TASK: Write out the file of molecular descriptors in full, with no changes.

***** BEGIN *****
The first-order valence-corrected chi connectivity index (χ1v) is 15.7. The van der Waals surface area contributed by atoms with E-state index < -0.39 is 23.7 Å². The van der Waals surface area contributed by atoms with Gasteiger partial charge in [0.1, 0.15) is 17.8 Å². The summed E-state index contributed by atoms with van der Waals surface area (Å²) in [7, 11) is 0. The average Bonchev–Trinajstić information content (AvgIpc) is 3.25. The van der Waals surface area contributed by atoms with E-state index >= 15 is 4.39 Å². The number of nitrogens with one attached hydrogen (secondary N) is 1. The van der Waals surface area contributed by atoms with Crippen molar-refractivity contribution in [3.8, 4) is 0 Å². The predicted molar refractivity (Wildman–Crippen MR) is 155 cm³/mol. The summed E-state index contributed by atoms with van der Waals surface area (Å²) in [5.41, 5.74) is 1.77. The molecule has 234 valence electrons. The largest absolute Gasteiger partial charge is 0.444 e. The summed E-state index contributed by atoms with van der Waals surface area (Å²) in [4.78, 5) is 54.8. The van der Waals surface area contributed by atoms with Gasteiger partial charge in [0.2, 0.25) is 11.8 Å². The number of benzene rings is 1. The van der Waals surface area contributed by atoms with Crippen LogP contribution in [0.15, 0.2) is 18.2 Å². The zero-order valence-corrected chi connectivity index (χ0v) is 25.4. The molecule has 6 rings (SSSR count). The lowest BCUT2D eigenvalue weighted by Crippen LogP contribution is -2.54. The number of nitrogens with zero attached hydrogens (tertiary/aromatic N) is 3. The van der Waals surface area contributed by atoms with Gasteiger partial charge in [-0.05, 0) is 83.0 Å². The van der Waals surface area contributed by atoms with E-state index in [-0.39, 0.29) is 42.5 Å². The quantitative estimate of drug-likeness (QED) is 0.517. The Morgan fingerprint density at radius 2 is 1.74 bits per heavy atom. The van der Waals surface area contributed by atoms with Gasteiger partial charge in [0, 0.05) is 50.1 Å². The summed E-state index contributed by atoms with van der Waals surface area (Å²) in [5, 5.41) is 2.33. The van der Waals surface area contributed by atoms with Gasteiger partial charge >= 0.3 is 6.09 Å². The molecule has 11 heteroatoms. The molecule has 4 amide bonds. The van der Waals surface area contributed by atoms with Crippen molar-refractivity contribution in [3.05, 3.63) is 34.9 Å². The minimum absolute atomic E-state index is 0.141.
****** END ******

The first-order valence-corrected chi connectivity index (χ1v) is 15.7. The van der Waals surface area contributed by atoms with E-state index < -0.39 is 23.7 Å². The van der Waals surface area contributed by atoms with Gasteiger partial charge in [0.1, 0.15) is 17.8 Å². The summed E-state index contributed by atoms with van der Waals surface area (Å²) in [7, 11) is 0. The average Bonchev–Trinajstić information content (AvgIpc) is 3.25. The van der Waals surface area contributed by atoms with E-state index >= 15 is 4.39 Å². The number of nitrogens with one attached hydrogen (secondary N) is 1. The van der Waals surface area contributed by atoms with Crippen molar-refractivity contribution in [3.8, 4) is 0 Å². The predicted molar refractivity (Wildman–Crippen MR) is 155 cm³/mol. The summed E-state index contributed by atoms with van der Waals surface area (Å²) in [5.41, 5.74) is 1.77. The molecule has 234 valence electrons. The largest absolute Gasteiger partial charge is 0.444 e. The summed E-state index contributed by atoms with van der Waals surface area (Å²) in [4.78, 5) is 54.8. The van der Waals surface area contributed by atoms with Gasteiger partial charge in [0.2, 0.25) is 11.8 Å². The number of benzene rings is 1. The van der Waals surface area contributed by atoms with Crippen LogP contribution in [0.15, 0.2) is 18.2 Å². The zero-order valence-corrected chi connectivity index (χ0v) is 25.4. The molecule has 6 rings (SSSR count). The lowest BCUT2D eigenvalue weighted by Crippen LogP contribution is -2.54. The number of nitrogens with zero attached hydrogens (tertiary/aromatic N) is 3. The van der Waals surface area contributed by atoms with Gasteiger partial charge in [-0.05, 0) is 83.0 Å². The van der Waals surface area contributed by atoms with E-state index in [-0.39, 0.29) is 42.5 Å². The quantitative estimate of drug-likeness (QED) is 0.517. The Morgan fingerprint density at radius 2 is 1.74 bits per heavy atom. The van der Waals surface area contributed by atoms with Gasteiger partial charge in [0, 0.05) is 50.1 Å². The summed E-state index contributed by atoms with van der Waals surface area (Å²) in [5, 5.41) is 2.33. The van der Waals surface area contributed by atoms with Gasteiger partial charge >= 0.3 is 6.09 Å². The molecule has 11 heteroatoms. The molecule has 4 amide bonds. The van der Waals surface area contributed by atoms with Crippen molar-refractivity contribution in [3.05, 3.63) is 34.9 Å². The minimum absolute atomic E-state index is 0.141.